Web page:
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Fears Over Damage to Syrian Dam as Battle For Raqqa Intensifies

  • Henry Ridgwell

As U.S.-backed coalition forces prepare for a final assault on the Islamic State de-facto capital Raqqa, there is a continuing push to expel fighters from nearby Tabqa dam.

The area is a key staging post on the Euphrates River close to the Syrian city that has long been an Islamic State stronghold. The dam is also a major security risk to people downstream, but U.S.-backed forces are denying claims by Islamic State fighters that it is in danger of collapse.

The dam complex came under mortar fire from Islamic State fighters last week, as Syrian engineers attempted to carry out urgent repairs on the four-kilometer long dam. They were forced to retreat, but did manage to open a spillway to relieve the pressure of water on the dam.


Syria analyst Kamal Alam of Britain’s Royal United Services Institute said IS fighters may be spreading fears over a collapse as a delaying tactic.

“This was foreseen for the last six or seven months. The Syrian government was very clear when it said that this could be used as a tactic, which meant they would have to delay their operations, because there was a clamor for the Syrian Arab army to go in after Raqqa.”

Tabqa has been an Islamic State stronghold since 2014 and it is believed many of its senior commanders are based there. The town is a key target of the U.S.-backed Syrian Democratic Forces (SDF) as they approach nearby Raqqa.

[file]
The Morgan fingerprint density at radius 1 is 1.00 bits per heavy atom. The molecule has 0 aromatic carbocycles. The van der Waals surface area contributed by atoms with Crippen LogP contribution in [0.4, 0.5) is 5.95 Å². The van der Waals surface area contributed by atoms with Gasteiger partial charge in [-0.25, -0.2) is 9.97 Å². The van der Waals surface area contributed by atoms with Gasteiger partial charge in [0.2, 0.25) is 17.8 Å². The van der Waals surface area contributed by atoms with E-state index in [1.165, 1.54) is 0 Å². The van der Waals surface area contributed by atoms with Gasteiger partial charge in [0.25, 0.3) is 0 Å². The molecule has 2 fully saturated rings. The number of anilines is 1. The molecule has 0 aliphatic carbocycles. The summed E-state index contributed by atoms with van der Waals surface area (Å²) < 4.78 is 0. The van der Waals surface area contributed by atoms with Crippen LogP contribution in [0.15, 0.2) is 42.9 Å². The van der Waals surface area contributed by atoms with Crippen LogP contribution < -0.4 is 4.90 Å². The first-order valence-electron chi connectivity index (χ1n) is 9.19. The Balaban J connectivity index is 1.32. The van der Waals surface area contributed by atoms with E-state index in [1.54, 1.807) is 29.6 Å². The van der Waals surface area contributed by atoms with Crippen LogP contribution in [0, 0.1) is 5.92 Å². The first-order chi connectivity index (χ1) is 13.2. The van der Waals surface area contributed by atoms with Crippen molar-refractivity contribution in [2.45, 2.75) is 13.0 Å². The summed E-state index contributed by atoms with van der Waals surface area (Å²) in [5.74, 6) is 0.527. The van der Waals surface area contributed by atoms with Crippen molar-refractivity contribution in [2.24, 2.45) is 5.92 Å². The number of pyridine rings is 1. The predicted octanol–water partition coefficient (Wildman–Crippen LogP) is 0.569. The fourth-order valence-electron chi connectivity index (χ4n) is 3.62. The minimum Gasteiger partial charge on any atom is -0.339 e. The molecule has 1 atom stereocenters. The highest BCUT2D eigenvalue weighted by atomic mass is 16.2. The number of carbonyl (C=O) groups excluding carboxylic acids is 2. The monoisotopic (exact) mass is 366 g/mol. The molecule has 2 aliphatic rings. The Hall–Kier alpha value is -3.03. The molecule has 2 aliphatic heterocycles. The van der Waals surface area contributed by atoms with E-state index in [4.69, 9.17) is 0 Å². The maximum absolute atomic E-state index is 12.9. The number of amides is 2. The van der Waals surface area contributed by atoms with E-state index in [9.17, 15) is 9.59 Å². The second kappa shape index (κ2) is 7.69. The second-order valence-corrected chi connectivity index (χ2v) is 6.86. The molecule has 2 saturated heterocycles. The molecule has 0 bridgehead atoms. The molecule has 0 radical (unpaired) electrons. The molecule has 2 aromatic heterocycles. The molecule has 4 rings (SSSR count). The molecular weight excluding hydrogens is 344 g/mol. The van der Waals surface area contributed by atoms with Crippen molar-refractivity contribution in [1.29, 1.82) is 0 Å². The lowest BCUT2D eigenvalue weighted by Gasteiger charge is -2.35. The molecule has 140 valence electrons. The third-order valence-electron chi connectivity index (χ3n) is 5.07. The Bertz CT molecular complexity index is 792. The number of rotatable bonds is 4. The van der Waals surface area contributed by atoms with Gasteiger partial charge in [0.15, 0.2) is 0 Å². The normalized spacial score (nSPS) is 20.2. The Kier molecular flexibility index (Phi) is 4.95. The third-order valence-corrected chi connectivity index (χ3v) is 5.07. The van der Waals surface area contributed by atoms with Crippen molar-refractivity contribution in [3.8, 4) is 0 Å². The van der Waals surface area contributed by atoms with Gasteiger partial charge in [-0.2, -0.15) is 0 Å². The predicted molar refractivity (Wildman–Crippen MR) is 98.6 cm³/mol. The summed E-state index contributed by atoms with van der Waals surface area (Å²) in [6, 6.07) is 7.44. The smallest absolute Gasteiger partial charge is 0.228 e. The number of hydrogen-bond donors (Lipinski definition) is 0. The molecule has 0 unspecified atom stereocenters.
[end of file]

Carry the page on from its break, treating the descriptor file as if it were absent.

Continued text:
FILE - This photo from a video provided by the Syria Democratic Forces (SDF), shows fighters from the SDF opening fire on an Islamic State group's position, in Raqqa's eastern countryside, Syria, March 6, 2017.
FILE - This photo from a video provided by the Syria Democratic Forces (SDF), shows fighters from the SDF opening fire on an Islamic State group's position, in Raqqa's eastern countryside, Syria, March 6, 2017.

Residents of villages downstream fear Islamic State could still attempt to blow up the dam.

"We are really scared about the dam. People came and said that IS were going to blow it up. If they blow it up it, we won't have any water, we will die of thirst. There won't be any more water, and that will mean death,” said Raheel Hassan Mahmoud, a resident of Bir Hussein al-Hammud village next to the dam.

Destruction of the dam by IS would also cause catastrophic flooding in towns and cities downstream, said Alam.

“Maybe as a final act of desperation, they could. Again, it goes to show what level they would go to damage civilian populations. But I don’t think there’s any indication at the moment that they will do it. I think coalition airstrikes are also a big threat. And the coordination in the air has not been so apparent in recent months.”

Militias fighting under the SDF alliance said the final assault on Raqqa will begin in the coming days.

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